This is not going to be an easy film to write about, because it’s not an easy film to categorize. It was a joy to watch, though.
Sort of like a Terrence Malick film, but not nearly as abstract, “Beasts of the Southern Wild” is about a small community that lives south of the levy in Louisiana. They are so separated from those on the other side of the levy, it’s as if they live in an entirely different world. It wouldn’t go too far to compare their community (which they call “The Bathtub”) to those in post-apocalyptic dramas; they live close to the land (by which I mean there’s no difference between today’s pet and tomorrow’s dinner) and they fish out of boats that used to be pickup truck buckets. They seem perfectly content with life, and refuse to leave when a big storm rolls in.
The film centers on Hushpuppy, a wild-haired girl who lives in a trailer right next to the trailer where her daddy lives. There’s something wrong with him, but she’s never sure whether he’s dying or just a little under the weather, so for most of the film, we don’t really know either. He spins fantastic tales about her absent mother (“she never had to light the stove…she’s so hot, water boiled as soon as she saw it”) and she carries around a worn-out Jordan jersey as a maternal stand-in.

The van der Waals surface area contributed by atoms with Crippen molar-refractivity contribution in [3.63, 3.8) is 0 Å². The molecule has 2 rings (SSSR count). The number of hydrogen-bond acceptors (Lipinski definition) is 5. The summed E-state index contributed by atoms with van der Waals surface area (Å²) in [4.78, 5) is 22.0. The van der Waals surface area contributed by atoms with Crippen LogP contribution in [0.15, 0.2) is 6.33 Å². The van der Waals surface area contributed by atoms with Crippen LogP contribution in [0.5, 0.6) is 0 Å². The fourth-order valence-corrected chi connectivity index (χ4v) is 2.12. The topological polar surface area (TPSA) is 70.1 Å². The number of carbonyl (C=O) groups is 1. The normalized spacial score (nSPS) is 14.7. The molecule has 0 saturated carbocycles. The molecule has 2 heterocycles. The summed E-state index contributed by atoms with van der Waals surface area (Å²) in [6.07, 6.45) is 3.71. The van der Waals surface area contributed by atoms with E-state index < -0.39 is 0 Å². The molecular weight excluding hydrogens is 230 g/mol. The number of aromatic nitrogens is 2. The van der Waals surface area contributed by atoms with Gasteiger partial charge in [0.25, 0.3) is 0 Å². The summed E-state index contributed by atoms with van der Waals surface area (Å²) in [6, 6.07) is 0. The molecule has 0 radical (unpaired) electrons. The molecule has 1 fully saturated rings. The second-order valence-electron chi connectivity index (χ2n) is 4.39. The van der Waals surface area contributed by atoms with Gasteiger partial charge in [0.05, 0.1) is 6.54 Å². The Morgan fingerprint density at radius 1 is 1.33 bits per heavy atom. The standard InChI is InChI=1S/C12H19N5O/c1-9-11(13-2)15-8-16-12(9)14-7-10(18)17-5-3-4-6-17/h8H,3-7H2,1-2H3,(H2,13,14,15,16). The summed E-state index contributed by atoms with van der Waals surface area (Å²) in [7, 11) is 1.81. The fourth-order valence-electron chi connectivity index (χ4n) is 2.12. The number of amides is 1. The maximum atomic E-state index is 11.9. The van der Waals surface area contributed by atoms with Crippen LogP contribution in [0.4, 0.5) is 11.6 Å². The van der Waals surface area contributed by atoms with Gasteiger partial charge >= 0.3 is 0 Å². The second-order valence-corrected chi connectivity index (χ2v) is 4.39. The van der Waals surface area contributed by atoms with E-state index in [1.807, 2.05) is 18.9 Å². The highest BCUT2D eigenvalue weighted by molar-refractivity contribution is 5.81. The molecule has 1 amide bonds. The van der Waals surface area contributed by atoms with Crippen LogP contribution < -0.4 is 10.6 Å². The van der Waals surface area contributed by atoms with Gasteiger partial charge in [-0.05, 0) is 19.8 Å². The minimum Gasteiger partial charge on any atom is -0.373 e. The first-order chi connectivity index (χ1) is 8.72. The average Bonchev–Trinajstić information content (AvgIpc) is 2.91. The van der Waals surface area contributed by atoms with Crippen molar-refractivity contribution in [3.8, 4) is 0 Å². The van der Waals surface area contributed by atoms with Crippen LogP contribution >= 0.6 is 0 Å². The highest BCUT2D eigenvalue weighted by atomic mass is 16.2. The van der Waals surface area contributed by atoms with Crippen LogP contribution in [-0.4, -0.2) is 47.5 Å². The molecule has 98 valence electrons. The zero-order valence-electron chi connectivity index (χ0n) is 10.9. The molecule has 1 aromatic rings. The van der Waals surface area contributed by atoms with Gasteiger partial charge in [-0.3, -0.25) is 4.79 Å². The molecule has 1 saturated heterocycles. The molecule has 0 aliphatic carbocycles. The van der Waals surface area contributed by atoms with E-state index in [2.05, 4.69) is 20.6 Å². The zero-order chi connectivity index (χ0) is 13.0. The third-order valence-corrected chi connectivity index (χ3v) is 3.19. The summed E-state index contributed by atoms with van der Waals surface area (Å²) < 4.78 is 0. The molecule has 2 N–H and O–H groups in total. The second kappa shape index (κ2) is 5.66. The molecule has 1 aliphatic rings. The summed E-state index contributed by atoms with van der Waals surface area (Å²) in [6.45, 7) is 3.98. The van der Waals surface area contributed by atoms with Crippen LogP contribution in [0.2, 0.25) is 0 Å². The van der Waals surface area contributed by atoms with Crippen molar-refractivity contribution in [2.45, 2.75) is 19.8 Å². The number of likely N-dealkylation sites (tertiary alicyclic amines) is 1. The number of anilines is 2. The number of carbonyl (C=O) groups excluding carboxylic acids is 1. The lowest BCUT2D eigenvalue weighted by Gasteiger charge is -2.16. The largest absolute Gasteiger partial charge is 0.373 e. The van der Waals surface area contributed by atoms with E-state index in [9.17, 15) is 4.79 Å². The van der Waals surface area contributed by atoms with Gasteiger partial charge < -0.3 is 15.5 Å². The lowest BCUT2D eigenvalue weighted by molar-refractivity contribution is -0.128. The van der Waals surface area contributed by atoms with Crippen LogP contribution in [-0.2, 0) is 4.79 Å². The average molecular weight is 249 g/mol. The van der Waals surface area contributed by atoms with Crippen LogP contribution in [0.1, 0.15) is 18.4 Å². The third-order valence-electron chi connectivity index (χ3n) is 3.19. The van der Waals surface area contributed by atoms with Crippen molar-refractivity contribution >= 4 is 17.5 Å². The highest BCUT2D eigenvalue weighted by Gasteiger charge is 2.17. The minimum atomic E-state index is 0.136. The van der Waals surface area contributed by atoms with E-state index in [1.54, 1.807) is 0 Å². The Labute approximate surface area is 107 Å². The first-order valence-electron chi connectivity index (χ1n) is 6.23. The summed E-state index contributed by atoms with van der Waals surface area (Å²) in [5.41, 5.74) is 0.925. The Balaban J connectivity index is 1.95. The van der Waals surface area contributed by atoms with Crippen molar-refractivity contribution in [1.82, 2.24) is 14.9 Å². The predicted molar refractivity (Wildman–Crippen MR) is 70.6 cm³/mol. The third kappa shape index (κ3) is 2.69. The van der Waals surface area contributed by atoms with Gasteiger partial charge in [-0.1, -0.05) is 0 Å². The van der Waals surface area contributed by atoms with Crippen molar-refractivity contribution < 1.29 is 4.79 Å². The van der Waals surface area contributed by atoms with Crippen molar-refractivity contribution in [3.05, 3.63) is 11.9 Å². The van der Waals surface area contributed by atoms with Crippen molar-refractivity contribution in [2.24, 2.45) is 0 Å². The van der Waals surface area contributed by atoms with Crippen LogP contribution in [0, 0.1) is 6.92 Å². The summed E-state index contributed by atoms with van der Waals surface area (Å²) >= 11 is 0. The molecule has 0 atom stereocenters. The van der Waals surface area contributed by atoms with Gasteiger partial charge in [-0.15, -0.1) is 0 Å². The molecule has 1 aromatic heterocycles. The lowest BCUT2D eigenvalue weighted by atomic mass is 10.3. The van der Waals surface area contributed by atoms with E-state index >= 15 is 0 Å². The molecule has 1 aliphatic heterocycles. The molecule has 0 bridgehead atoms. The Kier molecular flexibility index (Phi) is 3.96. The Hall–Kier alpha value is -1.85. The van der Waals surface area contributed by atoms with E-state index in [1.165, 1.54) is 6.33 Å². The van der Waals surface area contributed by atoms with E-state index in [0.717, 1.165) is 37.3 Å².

A big storm hits, and everything is underwater, and the levee must be broken in order to survive, and there are giant mythical monsters called Auraks in the land. But this isn’t a disaster film; none of this is taken with great urgency. Maybe because when you’re about as big as Hushpuppy is, nothing carries much urgency, since you don’t know disaster from daily life yet. Everything is just something that happens, and then something else happens. It’s not a movie about people fighting for survival; it’s a movie about people for whom survival is an everyday task.
It’s a beautiful, lyrical film, easy to watch, instantly memorable, and one of the best of the year. It’s not much like any other film I’ve ever seen.
Verdict: Highly Recommended